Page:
Crypto bank Nexo has filed a record three billion US dollars billion lawsuit against Bulgaria over the actions of prosecutors and other state institutions against its executives, the company said on Wednesday. It is the largest lawsuit ever brought against Bulgaria. “The amount of the arbitration claim is determined by the significant material and reputational damages resulting from the actions of the institutions during the now terminated, oppressive investigation against the company, its employees and executives,” Nexo claims.

The EU and US have expressed concern over the timing of the enforcement in Kosovo of a regulation reinforcing the euro as the only official currency, especially in Serb-majority municipalities that use Serbia’s dinar on a daily basis. According to Kosovo’s national bank, the new rules, which enter into force on February 1, are designed mainly to fight the flow of counterfeit money. Kosovo has been using the euro since 2002, but people in Serb-majority municipalities in the north of the country use both Serbian dinars and euros.

Uzbekistan and China have set their sights on increasing their trade turnover to 20 billion US dollars “in the near future,” following high-level negotiations in Beijing on Wednesday between Uzbek President Shavkat Mirziyoyev and Chinese leader Xi Jinping. Bilateral trade in 2023 hit the 14 billion US dollars mark. A statement on the Uzbek president’s website attributed this trajectory to the “powerful breakthrough made in bilateral relations” in recent years. According to Mirziyoyev’s office, Chinese investment in Uzbekistan’s economy has seen a fivefold increase “in recent years.”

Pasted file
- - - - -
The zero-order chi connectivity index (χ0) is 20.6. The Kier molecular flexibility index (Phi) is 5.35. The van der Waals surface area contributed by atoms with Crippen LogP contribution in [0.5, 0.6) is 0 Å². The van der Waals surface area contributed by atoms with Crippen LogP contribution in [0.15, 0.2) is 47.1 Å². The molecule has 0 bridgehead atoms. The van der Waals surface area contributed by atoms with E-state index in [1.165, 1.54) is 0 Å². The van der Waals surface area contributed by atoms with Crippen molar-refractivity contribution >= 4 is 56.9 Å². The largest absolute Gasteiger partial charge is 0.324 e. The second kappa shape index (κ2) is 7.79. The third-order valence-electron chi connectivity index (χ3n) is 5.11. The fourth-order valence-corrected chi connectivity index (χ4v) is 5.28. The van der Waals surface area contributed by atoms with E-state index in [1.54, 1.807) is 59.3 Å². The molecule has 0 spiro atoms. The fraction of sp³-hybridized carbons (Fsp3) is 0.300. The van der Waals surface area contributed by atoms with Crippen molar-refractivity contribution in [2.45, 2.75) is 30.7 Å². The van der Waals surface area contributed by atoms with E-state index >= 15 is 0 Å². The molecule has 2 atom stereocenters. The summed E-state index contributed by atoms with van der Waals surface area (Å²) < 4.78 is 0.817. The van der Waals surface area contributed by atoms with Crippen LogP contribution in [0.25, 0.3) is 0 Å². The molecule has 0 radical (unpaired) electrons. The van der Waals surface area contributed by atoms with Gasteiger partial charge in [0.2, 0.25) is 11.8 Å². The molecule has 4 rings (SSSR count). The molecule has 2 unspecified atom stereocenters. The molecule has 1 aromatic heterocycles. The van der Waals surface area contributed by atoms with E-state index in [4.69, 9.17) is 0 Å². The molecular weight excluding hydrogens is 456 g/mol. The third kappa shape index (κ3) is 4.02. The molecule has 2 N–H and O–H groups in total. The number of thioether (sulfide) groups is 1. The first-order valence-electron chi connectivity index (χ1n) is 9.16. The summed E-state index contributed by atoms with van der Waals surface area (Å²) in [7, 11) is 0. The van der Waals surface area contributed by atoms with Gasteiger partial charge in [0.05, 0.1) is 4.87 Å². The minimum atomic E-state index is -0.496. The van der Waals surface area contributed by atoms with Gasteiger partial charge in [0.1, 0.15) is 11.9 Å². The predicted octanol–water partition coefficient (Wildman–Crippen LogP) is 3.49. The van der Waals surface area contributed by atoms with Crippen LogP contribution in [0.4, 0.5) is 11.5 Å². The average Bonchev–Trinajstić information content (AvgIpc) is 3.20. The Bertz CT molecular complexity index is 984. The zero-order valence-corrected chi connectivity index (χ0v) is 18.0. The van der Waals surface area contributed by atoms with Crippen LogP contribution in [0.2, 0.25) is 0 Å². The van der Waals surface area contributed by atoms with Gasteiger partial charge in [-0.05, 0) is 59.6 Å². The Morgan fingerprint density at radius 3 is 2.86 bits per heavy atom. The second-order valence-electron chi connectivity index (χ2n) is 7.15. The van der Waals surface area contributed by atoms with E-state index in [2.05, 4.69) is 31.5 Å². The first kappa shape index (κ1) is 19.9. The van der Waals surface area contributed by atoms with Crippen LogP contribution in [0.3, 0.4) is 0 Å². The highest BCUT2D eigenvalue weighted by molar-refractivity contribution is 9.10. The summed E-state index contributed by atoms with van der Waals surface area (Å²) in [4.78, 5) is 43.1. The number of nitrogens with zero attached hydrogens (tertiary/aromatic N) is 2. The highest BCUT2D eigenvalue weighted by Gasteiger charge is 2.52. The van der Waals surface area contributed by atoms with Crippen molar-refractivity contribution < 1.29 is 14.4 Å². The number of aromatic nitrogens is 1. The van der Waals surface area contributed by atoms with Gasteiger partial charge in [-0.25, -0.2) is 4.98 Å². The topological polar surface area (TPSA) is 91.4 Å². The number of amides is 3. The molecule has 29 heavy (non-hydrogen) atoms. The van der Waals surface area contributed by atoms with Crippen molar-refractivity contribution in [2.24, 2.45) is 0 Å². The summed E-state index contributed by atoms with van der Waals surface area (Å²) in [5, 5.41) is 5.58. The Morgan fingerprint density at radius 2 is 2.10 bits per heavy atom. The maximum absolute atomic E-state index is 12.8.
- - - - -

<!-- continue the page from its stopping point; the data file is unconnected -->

Romania this week became the latest country from emerging Europe to pull out of the Eurovision Song Contest, citing the excessive cost of taking part. Also absent from the contest in Malmo, set to take place on May 11, will be Bosnia and Herzegovina, Bulgaria, Hungary, Montenegro, North Macedonia, and Slovakia. Eurovision is funded by the host broadcaster and the other participating broadcasters who pay a fee to take part. While the European Broadcasting Union, which organises the event, does not make public the numbers involved, costs in recent years have reportedly run to the tens of millions of euros.

Photo: Polish Foreign Minister Radosław Sikorski. (Sebastian Indra / Poland MFA; CC BY-NC 2.0 DEED).

Unlike many news and information platforms, Emerging Europe is free to read, and always will be. There is no paywall here. We are independent, not affiliated with nor representing any political party or business organisation. We want the very best for emerging Europe, nothing more, nothing less. Your support will help us continue to spread the word about this amazing region.

You can contribute here. Thank you.

emerging europe support independent journalism